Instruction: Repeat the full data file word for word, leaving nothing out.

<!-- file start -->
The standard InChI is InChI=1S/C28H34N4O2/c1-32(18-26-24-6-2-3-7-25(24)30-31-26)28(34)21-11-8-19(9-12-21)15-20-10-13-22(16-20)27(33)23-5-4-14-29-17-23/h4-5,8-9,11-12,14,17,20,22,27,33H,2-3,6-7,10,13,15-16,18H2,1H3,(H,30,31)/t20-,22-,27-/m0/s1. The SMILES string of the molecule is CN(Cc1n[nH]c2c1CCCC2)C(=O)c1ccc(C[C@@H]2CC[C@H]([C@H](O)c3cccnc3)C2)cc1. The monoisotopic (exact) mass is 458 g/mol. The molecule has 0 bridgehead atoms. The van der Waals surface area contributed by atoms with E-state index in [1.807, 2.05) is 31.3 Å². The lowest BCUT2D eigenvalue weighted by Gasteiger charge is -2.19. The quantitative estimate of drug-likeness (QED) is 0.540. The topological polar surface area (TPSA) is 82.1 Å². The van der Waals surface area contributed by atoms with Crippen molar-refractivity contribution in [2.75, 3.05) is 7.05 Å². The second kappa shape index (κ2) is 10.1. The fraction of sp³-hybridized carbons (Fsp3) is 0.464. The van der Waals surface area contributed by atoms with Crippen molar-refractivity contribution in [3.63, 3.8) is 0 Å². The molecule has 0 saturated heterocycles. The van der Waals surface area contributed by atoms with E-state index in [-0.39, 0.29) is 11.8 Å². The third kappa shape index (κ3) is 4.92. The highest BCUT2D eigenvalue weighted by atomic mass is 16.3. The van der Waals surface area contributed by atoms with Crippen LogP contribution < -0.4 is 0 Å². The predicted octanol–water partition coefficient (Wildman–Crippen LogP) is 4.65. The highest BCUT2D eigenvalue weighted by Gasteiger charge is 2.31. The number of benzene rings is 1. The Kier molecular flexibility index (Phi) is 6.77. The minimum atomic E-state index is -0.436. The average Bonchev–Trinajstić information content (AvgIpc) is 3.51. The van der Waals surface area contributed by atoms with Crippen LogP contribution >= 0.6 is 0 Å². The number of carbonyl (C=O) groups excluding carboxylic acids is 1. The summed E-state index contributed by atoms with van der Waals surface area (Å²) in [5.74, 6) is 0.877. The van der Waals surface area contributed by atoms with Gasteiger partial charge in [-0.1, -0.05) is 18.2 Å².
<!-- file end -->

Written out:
The standard InChI is InChI=1S/C28H34N4O2/c1-32(18-26-24-6-2-3-7-25(24)30-31-26)28(34)21-11-8-19(9-12-21)15-20-10-13-22(16-20)27(33)23-5-4-14-29-17-23/h4-5,8-9,11-12,14,17,20,22,27,33H,2-3,6-7,10,13,15-16,18H2,1H3,(H,30,31)/t20-,22-,27-/m0/s1. The SMILES string of the molecule is CN(Cc1n[nH]c2c1CCCC2)C(=O)c1ccc(C[C@@H]2CC[C@H]([C@H](O)c3cccnc3)C2)cc1. The monoisotopic (exact) mass is 458 g/mol. The molecule has 0 bridgehead atoms. The van der Waals surface area contributed by atoms with E-state index in [1.807, 2.05) is 31.3 Å². The lowest BCUT2D eigenvalue weighted by Gasteiger charge is -2.19. The quantitative estimate of drug-likeness (QED) is 0.540. The topological polar surface area (TPSA) is 82.1 Å². The van der Waals surface area contributed by atoms with Crippen molar-refractivity contribution in [2.75, 3.05) is 7.05 Å². The second kappa shape index (κ2) is 10.1. The fraction of sp³-hybridized carbons (Fsp3) is 0.464. The van der Waals surface area contributed by atoms with Crippen molar-refractivity contribution in [3.63, 3.8) is 0 Å². The molecule has 0 saturated heterocycles. The van der Waals surface area contributed by atoms with E-state index in [-0.39, 0.29) is 11.8 Å². The third kappa shape index (κ3) is 4.92. The highest BCUT2D eigenvalue weighted by atomic mass is 16.3. The van der Waals surface area contributed by atoms with Crippen LogP contribution < -0.4 is 0 Å². The predicted octanol–water partition coefficient (Wildman–Crippen LogP) is 4.65. The highest BCUT2D eigenvalue weighted by Gasteiger charge is 2.31. The number of benzene rings is 1. The Kier molecular flexibility index (Phi) is 6.77. The minimum atomic E-state index is -0.436. The average Bonchev–Trinajstić information content (AvgIpc) is 3.51. The van der Waals surface area contributed by atoms with Crippen LogP contribution >= 0.6 is 0 Å². The number of carbonyl (C=O) groups excluding carboxylic acids is 1. The summed E-state index contributed by atoms with van der Waals surface area (Å²) in [5.74, 6) is 0.877. The van der Waals surface area contributed by atoms with Gasteiger partial charge in [-0.1, -0.05) is 18.2 Å².